The Drunken Juggler

juggler

(google)

Late night bus rides are never dull. After 10:01 p.m., the buses arrive at different gates, in more distant, less-trafficked chambers of Port Authority Bus Terminal (“PABT”). More tourists, more drunk people, a generic strain of weirdos and lost souls (aren’t we all?).

I arrived at PABT at 10:40 p.m. last night after seeing an opera with my friend. The next bus was scheduled for 11:05 p.m. A jocular becspectacled woman with a thick mane of dirty blonde hair bounced toward the front of the gate. Some of us were leaning against the wall and a few others, lined up.

“Where do we line up?” she said, smiling widely. “Do we stand ‘in line’ or ‘on line’? Do we have any grammar Nazis here?”

I said, “I think it’s ‘on line.’ ”

“In school it was a really big deal. We stood on line, that’s what we did. Always a line.”

“Yes, we did,” I said.

She fished into her canvas tote bag, pulled out five soft black and white balls and started juggling.

A guy leaning against the wall next to me said, “Wow, I could never do that.”

The lady said, “Oh, we can teach you. Come to Bryant Park any Wednesday between 5 and 7. We’re always there. I find it makes people smile. It’s all about getting people to smile.”

If her smile was any wider, I thought it would tear the sides of her mouth until they bled.

She dropped a ball and returned all five balls to their tote bag.

“Oh, alcohol makes everything better!” she said.

The leaning guy and I smiled at her.

Definitely a New York moment.

It was one of those times where you enjoyed the moment, but felt a bit on edge, like you had to participate in this person’s exuberance no matter how tired you were. Not necessarily a bad thing, but there was a tinge of danger and volatility to her. I thought if we looked at her the wrong way or didn’t smile, she might fly off the handle.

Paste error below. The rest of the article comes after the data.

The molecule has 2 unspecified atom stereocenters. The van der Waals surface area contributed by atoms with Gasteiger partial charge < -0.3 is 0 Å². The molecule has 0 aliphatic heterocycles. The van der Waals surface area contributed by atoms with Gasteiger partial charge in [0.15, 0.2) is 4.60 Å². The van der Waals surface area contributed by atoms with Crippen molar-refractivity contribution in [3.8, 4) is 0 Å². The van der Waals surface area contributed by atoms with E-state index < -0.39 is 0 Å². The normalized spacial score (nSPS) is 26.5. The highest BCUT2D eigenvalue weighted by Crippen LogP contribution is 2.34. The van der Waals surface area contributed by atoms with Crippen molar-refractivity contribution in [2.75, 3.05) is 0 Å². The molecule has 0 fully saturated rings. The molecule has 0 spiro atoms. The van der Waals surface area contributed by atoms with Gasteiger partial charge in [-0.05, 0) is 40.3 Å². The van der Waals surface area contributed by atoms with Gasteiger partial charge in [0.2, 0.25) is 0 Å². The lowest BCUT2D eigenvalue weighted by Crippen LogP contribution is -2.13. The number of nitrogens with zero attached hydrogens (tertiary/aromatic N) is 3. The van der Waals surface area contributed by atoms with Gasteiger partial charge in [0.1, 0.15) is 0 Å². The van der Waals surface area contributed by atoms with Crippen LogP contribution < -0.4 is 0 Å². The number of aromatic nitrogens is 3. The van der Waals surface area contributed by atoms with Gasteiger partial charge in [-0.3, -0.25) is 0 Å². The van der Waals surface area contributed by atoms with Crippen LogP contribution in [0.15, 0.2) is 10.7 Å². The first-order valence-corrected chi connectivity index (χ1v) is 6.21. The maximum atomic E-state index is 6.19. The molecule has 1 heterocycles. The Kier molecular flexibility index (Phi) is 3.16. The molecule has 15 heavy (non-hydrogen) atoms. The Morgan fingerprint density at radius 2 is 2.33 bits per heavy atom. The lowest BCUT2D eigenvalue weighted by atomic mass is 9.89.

We were a captive audience.

I was happy when the bus arrived and I could burrow into a seat towards the back of the bus and close my eyes. I had had enough excitement for one day.

 

 

 

Things I Don’t Understand

1.   Family stencils / decals on the back of cars, or what my husband Lorin calls “the serial killer’s menu.”

il_340x270.663100742_1bbw

(google)

2.  People who ride Citi Bikes (New York thing) on the sidewalk. It’s both rude and dangerous. Oh, and don’t get me started on the ones who go through red lights and ride on the wrong side of the road.

20130910_123054

3.  People who race through Shoprite as if their carts are on fire. It’s kind of weird and also dangerous: you could hit a little kid or old lady that way!

shopping carts

(photo by me)

4.  Why cashiers at Duane Reade say, “the following guest” or simply “the following”? I never feel like I’m a guest at Duane Reade. Are we at a party or a pharmacy?

5.  Why we can’t pump our own gas in New Jersey. NJ folks text, apply makeup, give themselves bikini waxes, eat entire meals, read newspapers and talk on the phone in their cars, but we’re not allowed to pump our own gas. Some of us don’t mind a bit: bumper stickers and T-shirts abound proclaiming:

sku003924-2

6.  Why Governor Christie is still in office. The New York Times aired the latest dirty laundry: giving his pal Donald Trump a major break on taxes for the Taj Mahal Casino. No wonder the Garden State can’t afford decent lighting on the roadways and pothole repair.

7.  Why people don’t like Sphynx cats. Come on, look at this puss.

sphynx-cat-kittens-wallpaper-3

8. Short people on the NJ Transit bus who lean their seats all the way back so the person behind them gets their legs crushed. Is it a Napoleon complex? By the way, it’s generally smaller women who do this.  Same goes for people on airplanes. It’s rude!

9.  People with “glass head syndrome.” Those are the co-workers who are friendly to you one day and the next look through you as if your head was made of glass and you don’t exist.

10.  Cookie dough ice cream. Both cookie dough and the ice cream of the same name make me sick to my stomach, and I love baking.

 

A Waiting Room with a View

HSS waiting room